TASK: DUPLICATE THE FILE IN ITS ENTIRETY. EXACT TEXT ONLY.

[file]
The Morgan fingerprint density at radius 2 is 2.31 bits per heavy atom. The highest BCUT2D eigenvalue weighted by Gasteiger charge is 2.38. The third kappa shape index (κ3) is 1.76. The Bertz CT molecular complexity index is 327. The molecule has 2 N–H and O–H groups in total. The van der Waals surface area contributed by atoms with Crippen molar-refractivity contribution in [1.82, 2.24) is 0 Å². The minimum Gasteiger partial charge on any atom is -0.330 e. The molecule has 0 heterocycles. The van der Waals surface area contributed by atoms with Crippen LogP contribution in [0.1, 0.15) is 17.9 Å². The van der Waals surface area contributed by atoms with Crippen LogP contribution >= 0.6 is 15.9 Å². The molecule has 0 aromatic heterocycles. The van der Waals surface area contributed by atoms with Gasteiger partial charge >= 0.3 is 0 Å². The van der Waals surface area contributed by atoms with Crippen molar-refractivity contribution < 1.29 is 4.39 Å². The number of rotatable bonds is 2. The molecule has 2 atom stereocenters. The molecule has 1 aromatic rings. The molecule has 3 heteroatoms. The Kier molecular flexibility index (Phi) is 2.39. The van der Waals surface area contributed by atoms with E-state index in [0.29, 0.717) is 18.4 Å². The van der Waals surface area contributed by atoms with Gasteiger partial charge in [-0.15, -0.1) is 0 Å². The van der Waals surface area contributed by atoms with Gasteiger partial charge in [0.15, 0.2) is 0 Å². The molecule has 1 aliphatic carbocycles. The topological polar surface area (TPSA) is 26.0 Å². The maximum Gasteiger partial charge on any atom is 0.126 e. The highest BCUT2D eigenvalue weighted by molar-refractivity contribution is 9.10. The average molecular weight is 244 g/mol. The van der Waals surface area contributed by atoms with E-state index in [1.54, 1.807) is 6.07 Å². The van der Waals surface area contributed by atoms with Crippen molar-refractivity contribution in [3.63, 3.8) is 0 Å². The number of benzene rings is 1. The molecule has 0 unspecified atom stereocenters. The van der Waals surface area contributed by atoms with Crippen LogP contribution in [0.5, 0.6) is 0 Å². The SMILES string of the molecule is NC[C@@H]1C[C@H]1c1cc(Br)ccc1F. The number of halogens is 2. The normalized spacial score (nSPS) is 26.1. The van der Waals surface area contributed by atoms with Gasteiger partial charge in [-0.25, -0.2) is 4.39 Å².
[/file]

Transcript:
The Morgan fingerprint density at radius 2 is 2.31 bits per heavy atom. The highest BCUT2D eigenvalue weighted by Gasteiger charge is 2.38. The third kappa shape index (κ3) is 1.76. The Bertz CT molecular complexity index is 327. The molecule has 2 N–H and O–H groups in total. The van der Waals surface area contributed by atoms with Crippen molar-refractivity contribution in [1.82, 2.24) is 0 Å². The minimum Gasteiger partial charge on any atom is -0.330 e. The molecule has 0 heterocycles. The van der Waals surface area contributed by atoms with Crippen LogP contribution in [0.1, 0.15) is 17.9 Å². The van der Waals surface area contributed by atoms with Crippen LogP contribution >= 0.6 is 15.9 Å². The molecule has 0 aromatic heterocycles. The van der Waals surface area contributed by atoms with Gasteiger partial charge >= 0.3 is 0 Å². The van der Waals surface area contributed by atoms with Crippen molar-refractivity contribution < 1.29 is 4.39 Å². The number of rotatable bonds is 2. The molecule has 2 atom stereocenters. The molecule has 1 aromatic rings. The molecule has 3 heteroatoms. The Kier molecular flexibility index (Phi) is 2.39. The van der Waals surface area contributed by atoms with E-state index in [0.29, 0.717) is 18.4 Å². The van der Waals surface area contributed by atoms with Gasteiger partial charge in [-0.15, -0.1) is 0 Å². The van der Waals surface area contributed by atoms with Gasteiger partial charge in [0.15, 0.2) is 0 Å². The molecule has 1 aliphatic carbocycles. The topological polar surface area (TPSA) is 26.0 Å². The maximum Gasteiger partial charge on any atom is 0.126 e. The highest BCUT2D eigenvalue weighted by molar-refractivity contribution is 9.10. The average molecular weight is 244 g/mol. The van der Waals surface area contributed by atoms with E-state index in [1.54, 1.807) is 6.07 Å². The van der Waals surface area contributed by atoms with Crippen molar-refractivity contribution in [3.63, 3.8) is 0 Å². The number of benzene rings is 1. The molecule has 0 unspecified atom stereocenters. The van der Waals surface area contributed by atoms with Crippen LogP contribution in [0.5, 0.6) is 0 Å². The SMILES string of the molecule is NC[C@@H]1C[C@H]1c1cc(Br)ccc1F. The number of halogens is 2. The normalized spacial score (nSPS) is 26.1. The van der Waals surface area contributed by atoms with Gasteiger partial charge in [-0.25, -0.2) is 4.39 Å².